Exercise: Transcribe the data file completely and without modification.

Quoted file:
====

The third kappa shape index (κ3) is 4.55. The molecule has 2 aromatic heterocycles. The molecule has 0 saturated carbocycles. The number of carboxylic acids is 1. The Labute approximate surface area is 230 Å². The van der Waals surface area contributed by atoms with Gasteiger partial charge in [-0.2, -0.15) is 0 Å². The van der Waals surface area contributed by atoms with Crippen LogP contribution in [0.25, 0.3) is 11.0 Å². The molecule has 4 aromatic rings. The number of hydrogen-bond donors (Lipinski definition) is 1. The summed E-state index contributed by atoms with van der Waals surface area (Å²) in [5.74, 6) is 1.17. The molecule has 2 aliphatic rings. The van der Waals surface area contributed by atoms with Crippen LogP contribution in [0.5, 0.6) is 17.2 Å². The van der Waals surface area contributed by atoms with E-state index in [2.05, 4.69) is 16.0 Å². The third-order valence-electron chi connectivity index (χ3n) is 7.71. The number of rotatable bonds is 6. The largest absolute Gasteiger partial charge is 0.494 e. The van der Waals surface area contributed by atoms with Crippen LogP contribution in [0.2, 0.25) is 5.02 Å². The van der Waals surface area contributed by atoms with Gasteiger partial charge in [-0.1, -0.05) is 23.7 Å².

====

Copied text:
The third kappa shape index (κ3) is 4.55. The molecule has 2 aromatic heterocycles. The molecule has 0 saturated carbocycles. The number of carboxylic acids is 1. The Labute approximate surface area is 230 Å². The van der Waals surface area contributed by atoms with Gasteiger partial charge in [-0.2, -0.15) is 0 Å². The van der Waals surface area contributed by atoms with Crippen LogP contribution in [0.25, 0.3) is 11.0 Å². The molecule has 4 aromatic rings. The number of hydrogen-bond donors (Lipinski definition) is 1. The summed E-state index contributed by atoms with van der Waals surface area (Å²) in [5.74, 6) is 1.17. The molecule has 2 aliphatic rings. The van der Waals surface area contributed by atoms with Crippen LogP contribution in [0.5, 0.6) is 17.2 Å². The van der Waals surface area contributed by atoms with E-state index in [2.05, 4.69) is 16.0 Å². The third-order valence-electron chi connectivity index (χ3n) is 7.71. The number of rotatable bonds is 6. The largest absolute Gasteiger partial charge is 0.494 e. The van der Waals surface area contributed by atoms with Crippen LogP contribution in [0.2, 0.25) is 5.02 Å². The van der Waals surface area contributed by atoms with Gasteiger partial charge in [-0.1, -0.05) is 23.7 Å².